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You are browsing all posts tagged with the topic: pleasure

Bodhipaksa

Sep 10, 2013

Any meditation you can walk away from is a good meditation

chuck-yeager

Meditation’s not necessarily going to be easy or pleasant. You may find that you’re sitting with a chaotic mind, or that you’re falling asleep, or that you have physical discomfort. And there can be a tendency to label those times as “bad” meditations.

If that happens to you, I have two sayings that you might find useful:

  • “Any meditation you can walk away from is a good meditation.”
  • “The only bad meditation is the one you didn’t do.”
  • It’s the doing of the practice that’s the main thing; whether or not there was pleasure present isn’t that important.

    Ironically, though, the less you worry about whether your meditation is pleasant or not and the more you …

    Bodhipaksa

    May 16, 2013

    Self-compassion is not selfish (Day 35)

    Lotus, isolated on whiteIn his book, Living Ethically: Advice from Nagarjuna’s Precious Garland, Sangharakshita has some advice for those who feel guilty about wanting to be happy. I have to confess that I’d forgotten that it was possible to feel this way…

    “How can we wish for the happiness of others if we are alienated from our own desire for happiness?

    “Unfortunately, many of us in the West were given to understand when we were young that it is selfish to want happiness for onself, and we therefore feel unnecessarily guilty about wanting it. As a result, we can feel guilty even about BEING happy. ‘After all,’ the perverse logic goes, ‘with all my

    Bodhipaksa

    Dec 31, 2012

    Is meditation supposed to make you happier?

    Buddha statue at wat phasawangbun temple, ThailandRobert Wright, a senior editor at The Atlantic and the author, most recently, of The Evolution of God, writes from time to time about his meditation practice, especially when he’s going on retreat, for example here and (most recently) here.

    Wright has found, as many people have, that meditation improves his life. He talks of the “sharp, even cold, clarity” he gains from sitting, as well as the “warm and fuzzy” feelings that arise from that clarity.

    Surprisingly, to my mind, Wright finds himself in the position of having to “defend” finding that meditation makes him happier. One commenter said, for example:

    Well, if you’re talking about

    Rick Hanson PhD

    Aug 10, 2012

    When things get too much, change the channel

    Sometimes a person just can’t find any stillness anywhere. Maybe you have epilepsy or chronic pain, or are wildly worried about a child or other loved one, or have been rejected in love or had the bottom fall out financially. In other words, as a wise therapist, Betsy Sansby, put it, like there’s a nest of bees in your chest.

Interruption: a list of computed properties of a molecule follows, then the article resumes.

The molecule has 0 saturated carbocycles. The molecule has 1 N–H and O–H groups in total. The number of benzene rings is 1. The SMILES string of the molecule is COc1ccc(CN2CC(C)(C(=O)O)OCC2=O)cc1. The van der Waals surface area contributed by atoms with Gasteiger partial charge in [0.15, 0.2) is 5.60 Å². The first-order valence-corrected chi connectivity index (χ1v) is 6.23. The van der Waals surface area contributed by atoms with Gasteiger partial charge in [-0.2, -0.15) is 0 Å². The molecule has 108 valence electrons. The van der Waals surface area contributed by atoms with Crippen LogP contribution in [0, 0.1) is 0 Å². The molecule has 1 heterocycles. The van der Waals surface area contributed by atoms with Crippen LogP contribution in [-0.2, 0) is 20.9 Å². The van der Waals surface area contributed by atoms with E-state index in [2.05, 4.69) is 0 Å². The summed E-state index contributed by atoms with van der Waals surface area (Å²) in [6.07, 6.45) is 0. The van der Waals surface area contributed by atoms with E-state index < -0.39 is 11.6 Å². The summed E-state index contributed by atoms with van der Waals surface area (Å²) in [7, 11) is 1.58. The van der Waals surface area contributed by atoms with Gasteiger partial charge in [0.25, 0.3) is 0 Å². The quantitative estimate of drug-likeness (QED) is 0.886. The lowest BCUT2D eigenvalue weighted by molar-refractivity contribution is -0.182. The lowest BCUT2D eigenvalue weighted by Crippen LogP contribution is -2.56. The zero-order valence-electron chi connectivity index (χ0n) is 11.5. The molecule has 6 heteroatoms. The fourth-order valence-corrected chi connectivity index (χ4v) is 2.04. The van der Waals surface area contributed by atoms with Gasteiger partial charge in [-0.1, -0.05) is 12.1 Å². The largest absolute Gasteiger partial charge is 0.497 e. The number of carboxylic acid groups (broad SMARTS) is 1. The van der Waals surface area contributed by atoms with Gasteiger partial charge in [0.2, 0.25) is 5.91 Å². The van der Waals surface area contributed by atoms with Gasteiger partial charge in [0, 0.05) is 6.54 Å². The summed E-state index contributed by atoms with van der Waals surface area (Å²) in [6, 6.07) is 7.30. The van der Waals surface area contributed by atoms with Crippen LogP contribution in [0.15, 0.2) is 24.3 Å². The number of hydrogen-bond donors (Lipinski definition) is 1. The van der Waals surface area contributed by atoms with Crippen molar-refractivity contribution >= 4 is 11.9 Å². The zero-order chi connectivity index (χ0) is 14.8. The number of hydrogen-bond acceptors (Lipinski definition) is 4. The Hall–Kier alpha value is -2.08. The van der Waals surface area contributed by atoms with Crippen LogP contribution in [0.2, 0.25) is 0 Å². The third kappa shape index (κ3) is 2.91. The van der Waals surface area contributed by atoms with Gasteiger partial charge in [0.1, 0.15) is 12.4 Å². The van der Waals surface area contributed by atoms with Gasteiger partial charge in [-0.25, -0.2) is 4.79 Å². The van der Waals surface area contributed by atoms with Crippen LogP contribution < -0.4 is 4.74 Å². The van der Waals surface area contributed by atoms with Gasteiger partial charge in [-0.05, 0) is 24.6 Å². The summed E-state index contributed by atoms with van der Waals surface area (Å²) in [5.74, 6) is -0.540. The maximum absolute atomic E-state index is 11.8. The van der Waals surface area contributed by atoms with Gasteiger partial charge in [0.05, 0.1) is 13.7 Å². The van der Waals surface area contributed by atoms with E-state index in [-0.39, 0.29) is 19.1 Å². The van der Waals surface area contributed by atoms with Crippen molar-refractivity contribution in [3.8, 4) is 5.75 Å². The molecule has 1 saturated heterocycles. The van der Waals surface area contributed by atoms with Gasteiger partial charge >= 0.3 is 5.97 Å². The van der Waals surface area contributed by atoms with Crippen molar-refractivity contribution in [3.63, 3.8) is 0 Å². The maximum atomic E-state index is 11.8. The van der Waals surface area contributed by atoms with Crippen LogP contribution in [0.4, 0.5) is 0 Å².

Sometimes the inner practices fail you – or at least aren’t matched to the pickle you’re in. You’ve let be, let go, and let in. You sat to meditate and it was like sitting on the stove. You tried to be here now and find the lessons – and wanted to whack …

    Saddhamala

    Jan 01, 2012

    Reflections on pleasure, beauty and blessings

    We live in a culture where the pursuit of pleasure is alive and flourishing.  We work hard and we seek relief and escape that we find in many different ways, many pleasurable ways.

    For some, pleasure is defined as freedom from work, unstructured time, travel, leisure activities, not following a proscribed plan, or leaving responsibilities behind.

    Pleasure can be seen as an escape from:

    • our responsibilities (recreating rather than working)
    • things that are “good” for us (eating chocolate rather than a salad) or
    • things that benefit us (taking a day off from exercising).

    We many see exercise or meditation in this way, activities that we “should” do.

    For many years I struggled in my meditation practice. …

    Vidyamala

    Oct 05, 2011

    Pleasure and pain: the worldly winds

    Vidyamala talks about the worldly winds of pleasure and pain as part of the Triratna Buddhist Community’s International Urban Retreat, where for one week (8 – 15 October, 2011) people around the world at Triratna centers intensify their practice while staying their your home situation. The Urban Retreat is about learning to make Buddhist practice real and effective in daily life.

    You can see more Triratna videos at from Vimeo.com.

    Mandy Sutter

    Sep 26, 2010

    When meditation seems impossible


    My partner goes for a run and comes back looking despondent. ‘I struggled all the way round,’ he says. ‘It was as if I’d never run before.’ He has run several times a week for 3 years now.

    ‘I know how you feel,’ I say. I’m not thinking about running, though, but meditation. I’ve been meditating for some years now, but when I sit down sometimes it feels impossible. My head itches and the items on my ‘to-do’ list compete for attention. There are odd bodily sensations that could be illnesses in the making. And if all else fails, there’s my good old tinnitus.

    Outside responsibilities of …